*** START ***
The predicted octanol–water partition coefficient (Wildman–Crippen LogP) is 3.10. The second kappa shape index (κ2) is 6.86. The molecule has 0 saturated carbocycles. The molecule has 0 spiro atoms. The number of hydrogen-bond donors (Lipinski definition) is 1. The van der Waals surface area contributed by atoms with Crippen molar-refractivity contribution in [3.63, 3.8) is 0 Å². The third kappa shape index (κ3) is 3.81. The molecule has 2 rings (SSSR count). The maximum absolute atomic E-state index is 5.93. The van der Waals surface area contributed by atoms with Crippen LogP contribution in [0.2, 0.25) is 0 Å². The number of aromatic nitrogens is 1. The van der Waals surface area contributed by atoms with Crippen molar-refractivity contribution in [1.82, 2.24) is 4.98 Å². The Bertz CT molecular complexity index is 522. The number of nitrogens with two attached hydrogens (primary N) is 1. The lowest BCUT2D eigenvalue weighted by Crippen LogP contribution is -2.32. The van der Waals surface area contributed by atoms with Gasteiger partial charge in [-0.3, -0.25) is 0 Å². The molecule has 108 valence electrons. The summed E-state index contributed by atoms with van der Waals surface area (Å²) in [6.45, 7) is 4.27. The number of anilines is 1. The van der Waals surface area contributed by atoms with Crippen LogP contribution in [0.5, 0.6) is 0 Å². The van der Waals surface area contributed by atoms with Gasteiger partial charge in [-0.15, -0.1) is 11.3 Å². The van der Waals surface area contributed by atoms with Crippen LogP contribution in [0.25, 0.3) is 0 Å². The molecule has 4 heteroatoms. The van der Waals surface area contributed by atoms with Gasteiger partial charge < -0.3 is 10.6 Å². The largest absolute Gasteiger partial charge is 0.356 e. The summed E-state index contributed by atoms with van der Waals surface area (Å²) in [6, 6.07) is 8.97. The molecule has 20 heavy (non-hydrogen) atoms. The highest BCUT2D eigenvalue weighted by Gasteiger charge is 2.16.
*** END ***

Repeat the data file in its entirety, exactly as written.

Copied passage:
The predicted octanol–water partition coefficient (Wildman–Crippen LogP) is 3.10. The second kappa shape index (κ2) is 6.86. The molecule has 0 saturated carbocycles. The molecule has 0 spiro atoms. The number of hydrogen-bond donors (Lipinski definition) is 1. The van der Waals surface area contributed by atoms with Crippen molar-refractivity contribution in [3.63, 3.8) is 0 Å². The third kappa shape index (κ3) is 3.81. The molecule has 2 rings (SSSR count). The maximum absolute atomic E-state index is 5.93. The van der Waals surface area contributed by atoms with Crippen LogP contribution in [0.2, 0.25) is 0 Å². The number of aromatic nitrogens is 1. The van der Waals surface area contributed by atoms with Crippen molar-refractivity contribution in [1.82, 2.24) is 4.98 Å². The Bertz CT molecular complexity index is 522. The number of nitrogens with two attached hydrogens (primary N) is 1. The lowest BCUT2D eigenvalue weighted by Crippen LogP contribution is -2.32. The van der Waals surface area contributed by atoms with Gasteiger partial charge in [-0.3, -0.25) is 0 Å². The molecule has 108 valence electrons. The summed E-state index contributed by atoms with van der Waals surface area (Å²) in [6.45, 7) is 4.27. The number of anilines is 1. The van der Waals surface area contributed by atoms with Crippen LogP contribution in [0.5, 0.6) is 0 Å². The van der Waals surface area contributed by atoms with Gasteiger partial charge in [-0.15, -0.1) is 11.3 Å². The van der Waals surface area contributed by atoms with Crippen LogP contribution in [0.25, 0.3) is 0 Å². The molecule has 4 heteroatoms. The van der Waals surface area contributed by atoms with Gasteiger partial charge < -0.3 is 10.6 Å². The largest absolute Gasteiger partial charge is 0.356 e. The summed E-state index contributed by atoms with van der Waals surface area (Å²) in [6, 6.07) is 8.97. The molecule has 20 heavy (non-hydrogen) atoms. The highest BCUT2D eigenvalue weighted by Gasteiger charge is 2.16.